Do Financial Services Build Disaster Resilience?
In November 2013, the Philippines was devastated by Typhoon Yolanda. In response, Mercy Corps initiated programming aimed at speeding affected households’ economic recovery and promoting their resilience to future natural disasters. The interventions were designed with the assumption that access to formal financial products, such as savings accounts, as well as the provision of cash assistance would increase households’ resilience to future shocks. This study analyzed survey data from households in Western Leyte, Philippines to test this and other common assumptions regarding what characteristics contribute to disaster resilience. Specifically, it tests the extent to which formal financial products, diversity of income sources, social capital, and other sources of support are linked to households’ recovery from effects of the typhoon and their perceived ability to cope with similar disasters in the future.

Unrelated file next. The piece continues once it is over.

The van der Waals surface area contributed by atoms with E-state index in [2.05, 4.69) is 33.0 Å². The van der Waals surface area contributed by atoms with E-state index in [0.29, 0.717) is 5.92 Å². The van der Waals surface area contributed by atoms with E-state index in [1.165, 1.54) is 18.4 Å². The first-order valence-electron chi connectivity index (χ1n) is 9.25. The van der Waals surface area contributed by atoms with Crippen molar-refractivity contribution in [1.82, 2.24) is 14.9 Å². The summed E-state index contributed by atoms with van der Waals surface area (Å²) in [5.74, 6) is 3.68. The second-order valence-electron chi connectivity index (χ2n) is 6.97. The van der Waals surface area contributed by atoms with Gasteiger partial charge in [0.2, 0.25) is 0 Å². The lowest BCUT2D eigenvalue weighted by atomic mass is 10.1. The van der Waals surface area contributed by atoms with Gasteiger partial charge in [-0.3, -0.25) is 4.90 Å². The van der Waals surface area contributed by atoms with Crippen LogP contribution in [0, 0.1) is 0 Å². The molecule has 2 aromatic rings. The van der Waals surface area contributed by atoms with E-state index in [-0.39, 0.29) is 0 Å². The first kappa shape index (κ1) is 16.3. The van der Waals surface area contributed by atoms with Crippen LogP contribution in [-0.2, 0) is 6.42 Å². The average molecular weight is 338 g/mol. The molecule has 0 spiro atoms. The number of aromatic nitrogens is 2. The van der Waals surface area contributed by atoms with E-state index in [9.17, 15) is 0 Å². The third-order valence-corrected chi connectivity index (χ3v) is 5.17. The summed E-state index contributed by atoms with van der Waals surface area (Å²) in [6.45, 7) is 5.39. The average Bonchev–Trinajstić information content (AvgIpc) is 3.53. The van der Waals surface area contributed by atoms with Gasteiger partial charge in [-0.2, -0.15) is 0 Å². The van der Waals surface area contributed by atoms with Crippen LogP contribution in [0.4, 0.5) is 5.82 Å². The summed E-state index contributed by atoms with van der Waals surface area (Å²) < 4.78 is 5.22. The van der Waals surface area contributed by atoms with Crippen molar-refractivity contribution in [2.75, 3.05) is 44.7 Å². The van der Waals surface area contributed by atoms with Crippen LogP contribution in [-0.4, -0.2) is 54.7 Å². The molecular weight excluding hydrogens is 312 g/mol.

The analysis found that use of savings among households is positively associated with greater recovery from Yolanda, while both savings and loans are positively related to families’ perceived ability to manage future shocks. The results suggest that informal financial tools are as effective as formal ones in supporting disaster resilience. Both informal assistance from neighbors and formal government aid both are also positively linked to households’ recovery. Livelihood diversification is not shown to be linked to greater resilience or recovery, but this may reflect that diversification often occurs due to economic necessity rather than as intentional risk management in preparation for disasters. The findings shed new light on the potential effectiveness of increasing access to formal financial services, supporting livelihood diversification, and enhancing bonding social capital in contributing to household-level resilience to natural disasters.